Dede wrinkled her nose. "What a cynic. As I said before, we really need you to find that magic lamp, and fast."
Eilan laughed. Maybe visiting Seattle wasn't so bad after all. She had forgotten how much fun it was being around Dede. She was the only one of her friends who had not thought her empathic ability strange. However, she wasn't ready to tell her friend about her illness, at least not yet.
Eilan reached for one of the clocks on the table. "Good grief, what am I going to do with all of these? None of them work."
Dede pointed to one that was gilded and decorated with silver cherubs and rosebuds. "Your mother always did like these. Sometimes I think she liked them better if they didn't work. You're like her in that regard."
Eilan picked up the one Dede had referred to and smiled. "It's eighteenth century, and one of my favorites. And to respond to your comment, my mother and I may be alike in some things, but not where time is concerned."
Dede raised an eyebrow. "Really? Then explain why you never wear a watch, are always late..."
"Okay, okay, you've made your point." She set it back on the table and walked over to the grandfather clock. She climbed up on a stool and straightened one of the shields on the wall. It had an image of a golden sword thrust through flames painted on its wooden surface. It was her father's favorite.
Dede glanced at her wristwatch. "Well, it's time for me to get to work. My boss is expecting me to come up with a new concept that will revitalize the Capital Hill area."
Eilan stepped down from the stool. "Any ideas?"
"Not yet, but I still have half an hour." Dede smiled. "Promise me if any interesting male prospects do come in, you won't read their minds and scare them away like you did Gary Parker. He was so freaked out he hopped on a plane headed for the East Coast."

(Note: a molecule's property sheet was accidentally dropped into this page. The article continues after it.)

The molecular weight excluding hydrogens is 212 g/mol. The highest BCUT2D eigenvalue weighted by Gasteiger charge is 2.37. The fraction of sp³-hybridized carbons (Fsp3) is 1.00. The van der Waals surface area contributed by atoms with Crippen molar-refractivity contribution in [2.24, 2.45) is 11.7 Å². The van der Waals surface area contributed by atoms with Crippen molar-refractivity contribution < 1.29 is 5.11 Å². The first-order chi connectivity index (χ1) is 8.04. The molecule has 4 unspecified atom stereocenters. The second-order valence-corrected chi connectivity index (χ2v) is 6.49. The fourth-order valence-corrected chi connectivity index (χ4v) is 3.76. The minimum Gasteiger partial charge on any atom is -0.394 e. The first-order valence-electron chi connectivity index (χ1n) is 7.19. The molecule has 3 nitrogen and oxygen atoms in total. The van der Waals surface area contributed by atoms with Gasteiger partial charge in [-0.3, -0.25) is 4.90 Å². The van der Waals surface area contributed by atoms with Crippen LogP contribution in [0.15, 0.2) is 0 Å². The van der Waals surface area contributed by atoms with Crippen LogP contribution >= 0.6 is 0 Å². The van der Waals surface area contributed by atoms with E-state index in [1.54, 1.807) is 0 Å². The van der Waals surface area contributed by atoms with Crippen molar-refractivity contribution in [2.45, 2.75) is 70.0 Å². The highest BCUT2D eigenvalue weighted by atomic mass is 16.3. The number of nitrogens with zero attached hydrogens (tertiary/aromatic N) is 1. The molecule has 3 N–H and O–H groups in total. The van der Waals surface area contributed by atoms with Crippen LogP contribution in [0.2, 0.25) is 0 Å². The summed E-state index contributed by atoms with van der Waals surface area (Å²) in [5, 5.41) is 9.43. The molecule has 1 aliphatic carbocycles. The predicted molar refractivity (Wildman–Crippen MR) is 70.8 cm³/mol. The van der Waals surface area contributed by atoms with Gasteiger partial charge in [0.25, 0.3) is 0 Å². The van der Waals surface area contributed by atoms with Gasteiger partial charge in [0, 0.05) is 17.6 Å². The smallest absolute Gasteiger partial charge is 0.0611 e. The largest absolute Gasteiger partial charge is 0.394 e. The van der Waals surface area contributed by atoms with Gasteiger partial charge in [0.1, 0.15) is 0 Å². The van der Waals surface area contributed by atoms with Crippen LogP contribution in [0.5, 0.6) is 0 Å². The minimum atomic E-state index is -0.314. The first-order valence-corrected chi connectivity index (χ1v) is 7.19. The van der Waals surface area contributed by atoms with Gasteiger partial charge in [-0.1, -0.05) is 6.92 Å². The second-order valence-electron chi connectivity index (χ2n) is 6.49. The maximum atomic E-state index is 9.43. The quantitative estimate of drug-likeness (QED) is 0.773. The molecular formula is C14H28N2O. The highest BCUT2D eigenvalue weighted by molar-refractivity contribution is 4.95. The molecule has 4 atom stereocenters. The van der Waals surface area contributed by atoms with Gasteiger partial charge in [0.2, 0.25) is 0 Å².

Eilan folded her arms across her chest. "It's not something I can turn off and on. He kissed me and I was flooded with his thoughts. Besides, it served Gary right. His fantasy about me involved chains and leather and ..."
Dede shuddered. "Well, aside from anything you're not comfortable with, just promise me you'll make sure the person has actually spoken before you blurt something out."
Until Gary Parker, Eilan had felt confident that there was no situation she couldn't handle. But the man only thought of women in one way; as objects for his pleasure. She knew all men were not like Gary, but the search seemed never-ending. Eilan took a deep breath. "I'll try."
"Well, I guess that's all I can ask." She turned toward the door and waved good-bye. "Don't work too hard. Call me and we'll meet for lunch."
Eilan watched her friend leave. As usual, Dede was right. But reading minds was not like trying to give up smoking or biting your fingernails. It was not that simple. The only way to avoid reading a person's thoughts was to make sure there was no touching involved. It was not the best solution if you were trying to start a relationship. Sometimes a person's thoughts were so strong it seemed as though they'd spoken them out loud.